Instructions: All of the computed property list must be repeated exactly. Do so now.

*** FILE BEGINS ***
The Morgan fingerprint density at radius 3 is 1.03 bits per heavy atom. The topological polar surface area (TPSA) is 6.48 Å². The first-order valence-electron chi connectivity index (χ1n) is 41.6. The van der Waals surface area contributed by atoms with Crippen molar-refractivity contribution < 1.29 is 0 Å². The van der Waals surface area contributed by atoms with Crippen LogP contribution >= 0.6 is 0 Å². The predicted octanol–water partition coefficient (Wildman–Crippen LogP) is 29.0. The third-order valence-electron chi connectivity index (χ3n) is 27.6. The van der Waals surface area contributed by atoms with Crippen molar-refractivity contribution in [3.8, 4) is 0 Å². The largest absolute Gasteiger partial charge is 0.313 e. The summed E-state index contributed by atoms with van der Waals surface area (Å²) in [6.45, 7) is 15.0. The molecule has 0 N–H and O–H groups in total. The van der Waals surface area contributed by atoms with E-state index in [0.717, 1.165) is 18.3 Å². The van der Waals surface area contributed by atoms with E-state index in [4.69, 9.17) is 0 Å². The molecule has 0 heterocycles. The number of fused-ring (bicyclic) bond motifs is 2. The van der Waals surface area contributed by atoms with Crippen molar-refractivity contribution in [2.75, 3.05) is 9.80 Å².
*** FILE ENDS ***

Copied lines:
The Morgan fingerprint density at radius 3 is 1.03 bits per heavy atom. The topological polar surface area (TPSA) is 6.48 Å². The first-order valence-electron chi connectivity index (χ1n) is 41.6. The van der Waals surface area contributed by atoms with Crippen molar-refractivity contribution < 1.29 is 0 Å². The van der Waals surface area contributed by atoms with Crippen LogP contribution >= 0.6 is 0 Å². The predicted octanol–water partition coefficient (Wildman–Crippen LogP) is 29.0. The third-order valence-electron chi connectivity index (χ3n) is 27.6. The van der Waals surface area contributed by atoms with Crippen molar-refractivity contribution in [3.8, 4) is 0 Å². The largest absolute Gasteiger partial charge is 0.313 e. The summed E-state index contributed by atoms with van der Waals surface area (Å²) in [6.45, 7) is 15.0. The molecule has 0 N–H and O–H groups in total. The van der Waals surface area contributed by atoms with E-state index in [0.717, 1.165) is 18.3 Å². The van der Waals surface area contributed by atoms with E-state index in [4.69, 9.17) is 0 Å². The molecule has 0 heterocycles. The number of fused-ring (bicyclic) bond motifs is 2. The van der Waals surface area contributed by atoms with Crippen molar-refractivity contribution in [2.75, 3.05) is 9.80 Å².